I did that thing I do at the annual sale where I buy some random book in a series and not the first. This is apparently the sixth book in the series. I think it should be a law that the order of the series should be printed on the book with a very large number of which it is for dingbats like me. *Sigh* Good thing one of my friends just helped me sign up for and gifted me credits for my upcoming birthday. Oh, hey Add me on PBS My profile is lacking at the moment, but I just signed up last night.

I had heard a bit about this book before, and I thought it sounded interesting. Reading the little blurb makes me think it'll be a very twisted soap opera type of book. Nothing wrong with a little drama. I liked the first Pretty Little Liars Book (I need to finish up the series) but I liked Shepard's writing style, so I think that I'll like this quite a bit.

I figured since this was the full trilogy I should go ahead and get this. That way I don't have to worry about if I'm missing one of the books. I kind of like the idea of the entire series being in one book. This was another one I just kind of grabbed up because it was Nora Roberts. We'll see how much I like it. I really just kind of grabbed at things this sale. It makes it kind of like Book Roulette.

I have no clue what this about. I didn't read the back, and I'm not going to. It's J.K. Rowling's adult fiction book. Of course, I'm going to buy it and read it. Thoughts aren't necessary, yet.

A girl raised by wolves in the 1800s and there is a slew of murdered lovers? IN. I don't even know if I need to say more about this book. There are only 800 or so ratings on this book, so I'm intrigued by it. The ratings look decent. I'm kind of excited about this.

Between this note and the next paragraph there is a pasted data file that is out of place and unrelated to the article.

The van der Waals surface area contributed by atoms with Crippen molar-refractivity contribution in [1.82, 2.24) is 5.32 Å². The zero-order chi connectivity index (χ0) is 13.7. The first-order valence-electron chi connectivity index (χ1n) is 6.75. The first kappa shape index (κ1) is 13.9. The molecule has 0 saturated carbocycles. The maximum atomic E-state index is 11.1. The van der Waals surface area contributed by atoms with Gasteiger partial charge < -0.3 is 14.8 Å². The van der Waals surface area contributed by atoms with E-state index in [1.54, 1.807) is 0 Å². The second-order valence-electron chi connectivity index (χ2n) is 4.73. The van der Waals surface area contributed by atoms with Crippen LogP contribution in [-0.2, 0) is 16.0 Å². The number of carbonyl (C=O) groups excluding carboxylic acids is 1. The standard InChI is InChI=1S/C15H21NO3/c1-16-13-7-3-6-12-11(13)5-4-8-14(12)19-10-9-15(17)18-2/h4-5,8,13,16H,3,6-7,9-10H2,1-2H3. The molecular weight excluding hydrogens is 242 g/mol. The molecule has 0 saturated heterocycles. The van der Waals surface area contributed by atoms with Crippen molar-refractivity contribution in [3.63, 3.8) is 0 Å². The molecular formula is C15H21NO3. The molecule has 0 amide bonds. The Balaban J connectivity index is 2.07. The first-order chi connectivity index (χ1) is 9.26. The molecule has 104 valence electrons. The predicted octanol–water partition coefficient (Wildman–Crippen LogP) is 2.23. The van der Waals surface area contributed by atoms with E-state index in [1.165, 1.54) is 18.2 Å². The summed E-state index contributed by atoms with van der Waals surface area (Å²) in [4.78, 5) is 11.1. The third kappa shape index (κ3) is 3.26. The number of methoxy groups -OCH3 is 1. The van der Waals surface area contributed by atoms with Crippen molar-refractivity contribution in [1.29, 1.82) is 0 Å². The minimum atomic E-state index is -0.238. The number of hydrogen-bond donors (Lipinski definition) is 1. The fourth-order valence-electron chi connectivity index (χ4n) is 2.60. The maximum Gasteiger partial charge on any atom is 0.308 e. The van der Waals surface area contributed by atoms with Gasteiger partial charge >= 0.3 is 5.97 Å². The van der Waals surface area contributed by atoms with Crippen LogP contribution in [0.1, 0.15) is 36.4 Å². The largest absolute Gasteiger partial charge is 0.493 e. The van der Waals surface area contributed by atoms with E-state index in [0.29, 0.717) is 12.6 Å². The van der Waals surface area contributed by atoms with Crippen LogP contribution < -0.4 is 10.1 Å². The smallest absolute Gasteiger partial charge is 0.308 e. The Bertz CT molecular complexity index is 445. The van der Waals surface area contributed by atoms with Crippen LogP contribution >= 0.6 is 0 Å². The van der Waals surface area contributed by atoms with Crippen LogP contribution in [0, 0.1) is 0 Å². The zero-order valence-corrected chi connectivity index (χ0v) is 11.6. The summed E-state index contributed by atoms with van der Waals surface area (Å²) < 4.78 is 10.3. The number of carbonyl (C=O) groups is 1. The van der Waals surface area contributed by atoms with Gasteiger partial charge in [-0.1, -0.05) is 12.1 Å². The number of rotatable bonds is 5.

Friday, June 16, 2017

Book Review of The King's Peace by Kevin Hammond

Goodreads Summary: The Kingdom is young, and yet it stands in great peril. Dark tales of the unnatural have reached the King's city.
The King is slain in his bed, and the storm on the horizon brings black ships closer to the coastal city of Erenon. Nathaniel, a clever thief, has stumbled upon a job that brings him to the home of the King when he is slain, and Nathaniel is unwillingly dragged into the quest to reach the southern garrison which has gone quiet in recent months. Strange powers are helping and hindering him, and the small company of soldiers dispatched to that garrison as war comes to the city.
They will find those horrors that plague the common man,
an ancient legend will unravel, and a deception so epic in scale it involves the Gods. The whole world of man and nations who live on the other side of the mountain range known as the Great Divide will come together in a war no one really understands, and as the kingdom fights
to survive, it will face an enemy they know nothing about.
Goodreads Rating:  5 stars with one rating
Genre Listing: Fantasy, Fiction, Adventure
Get the Book: Amazon


Disclaimer: I received an e-copy of this book from the author in exchange for an honest review.

First of all, Thanks to Kevin Hammond for sending me a copy of his book, The King's Peace. I really enjoyed reading it. One of the first things to catch my attention in The King's Peace was the Thieves' Guild. I thought it was a neat concept to turn it into an organization where they somewhat run together and get assignments. It made it seem more like a business than a crime. I also think that there was a great bit of detail that went into describing the city and scenery. I felt like I could really picture the city that Nathaniel lived in. 

I was actually really surprised by this book. I read a lot, and sometimes because of that, I can predict where a book is heading after a while. That was not the case with The King's Peace. I had no clue where this book was going, so it was nice to actually be surprised. There were actually some parts that creeped me out, which added to the surprise factor for me. Not to give too much of the story away, but there's a scene with fairies that's pretty haunting. I actually had to stop and turn a light on aside from my kindle because I was getting creeped out.